Offshore is ‘safer than land’

April 20 will mark 10 years since BP’s Macondo tragedy set off a tumultuous decade that refashioned the way operators work in the deepwater Gulf of Mexico. Now, even with more relaxed federal regulations, drilling an offshore well has become less hazardous than its land-based counterpart, says the region’s top cop.

“Since the Macondo event, there’s been a lot of continuous improvements. The data shows that when you compare onshore to off, the offshore is clearly the safer industry,” Scott Angelle, director of the Bureau of Safety and Environmental Enforcement (BSSE), told the Houston Chronicle on Feb. 3 during a round of meetings with local offshore companies.

In May 2019, BSSE formally released new well control rules, whittling down the post-Macondo regulations put in place during the Obama administration, which operators felt was unnecessarily burdensome and threatened the economic competitiveness of the deepwater Gulf of the Mexico. Under the Trump administration, Angelle said BSSE took a “scalpel rather than a chainsaw” to the regulatory framework to remove over-arching components that did not offer tangible contributions to safe operations.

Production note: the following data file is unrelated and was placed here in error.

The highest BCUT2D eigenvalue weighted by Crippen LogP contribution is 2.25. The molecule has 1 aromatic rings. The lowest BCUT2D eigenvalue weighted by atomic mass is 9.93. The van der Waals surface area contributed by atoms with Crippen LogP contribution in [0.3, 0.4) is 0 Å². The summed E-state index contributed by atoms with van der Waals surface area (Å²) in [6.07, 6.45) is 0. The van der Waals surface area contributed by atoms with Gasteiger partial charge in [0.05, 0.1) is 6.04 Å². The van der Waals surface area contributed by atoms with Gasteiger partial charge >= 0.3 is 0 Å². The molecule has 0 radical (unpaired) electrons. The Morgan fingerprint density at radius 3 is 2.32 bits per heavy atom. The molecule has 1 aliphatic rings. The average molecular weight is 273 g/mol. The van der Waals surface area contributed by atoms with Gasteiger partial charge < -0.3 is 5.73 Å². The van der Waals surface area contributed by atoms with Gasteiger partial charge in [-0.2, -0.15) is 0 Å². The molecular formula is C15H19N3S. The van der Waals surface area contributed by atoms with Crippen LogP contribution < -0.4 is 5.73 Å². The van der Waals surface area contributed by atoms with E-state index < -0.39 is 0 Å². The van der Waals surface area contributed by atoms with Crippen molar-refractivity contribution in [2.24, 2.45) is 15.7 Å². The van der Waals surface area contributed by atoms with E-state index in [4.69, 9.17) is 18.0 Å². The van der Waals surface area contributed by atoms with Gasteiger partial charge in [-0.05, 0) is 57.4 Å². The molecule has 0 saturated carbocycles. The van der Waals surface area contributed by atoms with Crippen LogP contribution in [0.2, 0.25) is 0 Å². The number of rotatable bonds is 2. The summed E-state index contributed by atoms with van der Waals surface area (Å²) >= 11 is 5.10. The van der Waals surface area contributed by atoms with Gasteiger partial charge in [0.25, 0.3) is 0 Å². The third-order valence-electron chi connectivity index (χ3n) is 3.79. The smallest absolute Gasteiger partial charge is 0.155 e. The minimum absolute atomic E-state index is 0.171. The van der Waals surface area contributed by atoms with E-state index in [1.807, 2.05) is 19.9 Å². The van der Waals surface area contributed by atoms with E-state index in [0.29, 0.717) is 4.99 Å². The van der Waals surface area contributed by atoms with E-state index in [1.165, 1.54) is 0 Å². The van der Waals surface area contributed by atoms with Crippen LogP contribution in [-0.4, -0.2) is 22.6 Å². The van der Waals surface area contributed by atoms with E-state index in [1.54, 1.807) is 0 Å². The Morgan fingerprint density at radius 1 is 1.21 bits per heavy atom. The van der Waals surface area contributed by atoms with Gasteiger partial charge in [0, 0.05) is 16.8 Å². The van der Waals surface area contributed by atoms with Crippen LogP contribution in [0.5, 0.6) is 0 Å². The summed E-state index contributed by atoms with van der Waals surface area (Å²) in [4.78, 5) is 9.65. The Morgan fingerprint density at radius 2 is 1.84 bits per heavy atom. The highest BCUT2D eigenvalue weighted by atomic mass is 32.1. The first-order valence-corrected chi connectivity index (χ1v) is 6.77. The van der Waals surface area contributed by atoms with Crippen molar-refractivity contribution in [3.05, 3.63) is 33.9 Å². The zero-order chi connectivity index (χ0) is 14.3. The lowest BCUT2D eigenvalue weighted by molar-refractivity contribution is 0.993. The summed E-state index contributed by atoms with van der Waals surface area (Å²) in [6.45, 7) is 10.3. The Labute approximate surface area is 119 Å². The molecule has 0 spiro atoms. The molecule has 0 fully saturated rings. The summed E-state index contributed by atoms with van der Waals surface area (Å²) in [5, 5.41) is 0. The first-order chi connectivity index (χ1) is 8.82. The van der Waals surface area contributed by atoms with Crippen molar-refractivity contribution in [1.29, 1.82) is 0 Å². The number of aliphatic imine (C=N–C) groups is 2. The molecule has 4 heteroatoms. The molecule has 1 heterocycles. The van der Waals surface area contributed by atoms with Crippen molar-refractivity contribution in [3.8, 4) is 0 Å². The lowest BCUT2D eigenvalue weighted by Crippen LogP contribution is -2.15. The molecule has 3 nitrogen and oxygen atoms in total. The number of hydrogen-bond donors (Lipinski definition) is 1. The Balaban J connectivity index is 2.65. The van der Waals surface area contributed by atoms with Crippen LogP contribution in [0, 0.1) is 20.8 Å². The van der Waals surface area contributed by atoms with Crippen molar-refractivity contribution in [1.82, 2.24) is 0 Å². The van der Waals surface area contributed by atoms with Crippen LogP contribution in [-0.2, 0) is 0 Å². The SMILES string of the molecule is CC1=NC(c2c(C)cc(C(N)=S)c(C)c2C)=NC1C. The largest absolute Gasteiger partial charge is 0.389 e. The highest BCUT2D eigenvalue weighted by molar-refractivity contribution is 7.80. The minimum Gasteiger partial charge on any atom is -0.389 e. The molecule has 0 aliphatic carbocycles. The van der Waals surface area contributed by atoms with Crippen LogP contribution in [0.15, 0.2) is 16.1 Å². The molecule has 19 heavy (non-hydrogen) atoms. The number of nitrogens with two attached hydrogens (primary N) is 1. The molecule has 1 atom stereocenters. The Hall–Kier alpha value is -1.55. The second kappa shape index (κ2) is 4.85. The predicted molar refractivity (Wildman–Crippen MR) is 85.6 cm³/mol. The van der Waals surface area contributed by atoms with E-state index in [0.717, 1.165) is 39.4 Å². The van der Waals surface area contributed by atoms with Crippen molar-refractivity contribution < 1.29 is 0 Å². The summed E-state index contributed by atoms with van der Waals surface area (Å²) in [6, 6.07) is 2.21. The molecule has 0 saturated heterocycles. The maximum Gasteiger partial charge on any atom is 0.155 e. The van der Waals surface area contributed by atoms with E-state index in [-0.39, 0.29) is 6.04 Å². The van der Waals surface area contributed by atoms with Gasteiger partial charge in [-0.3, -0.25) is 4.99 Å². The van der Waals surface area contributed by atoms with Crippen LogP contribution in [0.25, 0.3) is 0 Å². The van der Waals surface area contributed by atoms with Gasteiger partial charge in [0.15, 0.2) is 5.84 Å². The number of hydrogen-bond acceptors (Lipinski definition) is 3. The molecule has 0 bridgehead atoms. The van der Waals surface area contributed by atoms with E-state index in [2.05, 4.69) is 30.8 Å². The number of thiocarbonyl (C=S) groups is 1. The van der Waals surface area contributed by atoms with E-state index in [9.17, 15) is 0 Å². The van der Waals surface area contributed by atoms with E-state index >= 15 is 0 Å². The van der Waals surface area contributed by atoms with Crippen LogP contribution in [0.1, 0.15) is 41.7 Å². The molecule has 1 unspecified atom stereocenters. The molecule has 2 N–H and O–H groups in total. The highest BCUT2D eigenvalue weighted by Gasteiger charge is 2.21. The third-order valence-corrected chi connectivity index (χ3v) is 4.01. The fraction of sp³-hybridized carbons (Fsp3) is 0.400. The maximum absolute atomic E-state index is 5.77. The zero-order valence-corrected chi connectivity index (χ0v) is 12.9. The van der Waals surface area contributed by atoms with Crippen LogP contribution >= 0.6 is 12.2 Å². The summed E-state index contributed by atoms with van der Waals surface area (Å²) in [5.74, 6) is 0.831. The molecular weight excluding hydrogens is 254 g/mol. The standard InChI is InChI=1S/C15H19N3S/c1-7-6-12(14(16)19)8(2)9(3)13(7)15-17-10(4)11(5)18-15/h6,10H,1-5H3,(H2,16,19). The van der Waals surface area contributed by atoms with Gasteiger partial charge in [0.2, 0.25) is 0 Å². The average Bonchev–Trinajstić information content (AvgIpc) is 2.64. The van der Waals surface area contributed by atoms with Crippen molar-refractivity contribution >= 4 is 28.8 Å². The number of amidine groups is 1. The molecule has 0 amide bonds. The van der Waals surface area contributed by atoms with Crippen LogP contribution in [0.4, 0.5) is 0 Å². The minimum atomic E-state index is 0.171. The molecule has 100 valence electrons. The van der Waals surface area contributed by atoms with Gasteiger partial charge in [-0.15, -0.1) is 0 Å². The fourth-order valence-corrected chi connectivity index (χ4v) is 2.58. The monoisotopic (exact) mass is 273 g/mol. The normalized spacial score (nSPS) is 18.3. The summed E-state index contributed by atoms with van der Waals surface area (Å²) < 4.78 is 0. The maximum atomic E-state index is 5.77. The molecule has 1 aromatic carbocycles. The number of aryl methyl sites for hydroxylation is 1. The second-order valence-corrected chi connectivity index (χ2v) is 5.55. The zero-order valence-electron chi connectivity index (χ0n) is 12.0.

Boosted by Chevron’s December sanctioning of the ultra-high pressure Anchor field, safety is expected to come under an even more penetrating microscope going forward as more deepwater wells are likely to hold pressures of up to 20,000 psi. “High pressure could be to offshore what shale has been to onshore,” Angelle said.

Meanwhile, though Gulf of Mexico oil production reached a milestone of more than 2 million bpd in August, drilling activity has been on an uneven track since the six-month deepwater moratorium in response to Macondo was lifted in October 2010. Amid a then industrywide upturn and despite the new Obama administration regulations, BSSE approved 112 new well permits in 2012 for water depths of 1,000’ to 12,000’, according to data from the agency’s eWell Online Query. Since then, deep and ultradeepwater well authorizations have fallen sharply, with an average of 62 new wells given the green light, equaling the number approved last year.

For now, finicky oil and gas prices have put the brakes on a wholesale recovery, but one of the Gulf’s premier drilling contractors believes it’s only a matter of time before floaters begin to find sufficient work. “We believe that a recovery is coming. It’s not coming in 2020. It will be 2021 or 2022,” Diamond Offshore Drilling President and CEO Marc Edwards said in an Oct. 28 earnings call.

About the author

Jim Redden

Jim Redden is a Houston-based independent petroleum writer, focused largely on the upstream oil and gas industry. He can be reached at jimredden@sbcglobal.net.

Leave A Reply

© Diversified Communications. All rights reserved.